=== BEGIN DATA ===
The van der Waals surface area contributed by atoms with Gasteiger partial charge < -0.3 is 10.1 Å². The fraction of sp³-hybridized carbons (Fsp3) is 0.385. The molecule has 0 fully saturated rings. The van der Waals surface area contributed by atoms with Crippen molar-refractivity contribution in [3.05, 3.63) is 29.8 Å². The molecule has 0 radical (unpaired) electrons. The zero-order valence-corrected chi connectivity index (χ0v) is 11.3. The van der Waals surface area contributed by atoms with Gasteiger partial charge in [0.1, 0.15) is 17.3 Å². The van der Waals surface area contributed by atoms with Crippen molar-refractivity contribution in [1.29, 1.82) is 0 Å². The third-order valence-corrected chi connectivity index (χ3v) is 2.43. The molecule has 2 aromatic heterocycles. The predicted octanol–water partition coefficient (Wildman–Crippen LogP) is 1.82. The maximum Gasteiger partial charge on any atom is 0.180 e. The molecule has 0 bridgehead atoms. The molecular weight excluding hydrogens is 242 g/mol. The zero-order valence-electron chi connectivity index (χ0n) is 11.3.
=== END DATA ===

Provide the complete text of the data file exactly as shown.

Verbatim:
The van der Waals surface area contributed by atoms with Gasteiger partial charge < -0.3 is 10.1 Å². The fraction of sp³-hybridized carbons (Fsp3) is 0.385. The molecule has 0 fully saturated rings. The van der Waals surface area contributed by atoms with Crippen molar-refractivity contribution in [3.05, 3.63) is 29.8 Å². The molecule has 0 radical (unpaired) electrons. The zero-order valence-corrected chi connectivity index (χ0v) is 11.3. The van der Waals surface area contributed by atoms with Gasteiger partial charge in [0.1, 0.15) is 17.3 Å². The van der Waals surface area contributed by atoms with Crippen molar-refractivity contribution in [1.29, 1.82) is 0 Å². The third-order valence-corrected chi connectivity index (χ3v) is 2.43. The molecule has 2 aromatic heterocycles. The predicted octanol–water partition coefficient (Wildman–Crippen LogP) is 1.82. The maximum Gasteiger partial charge on any atom is 0.180 e. The molecule has 0 bridgehead atoms. The molecular weight excluding hydrogens is 242 g/mol. The zero-order valence-electron chi connectivity index (χ0n) is 11.3.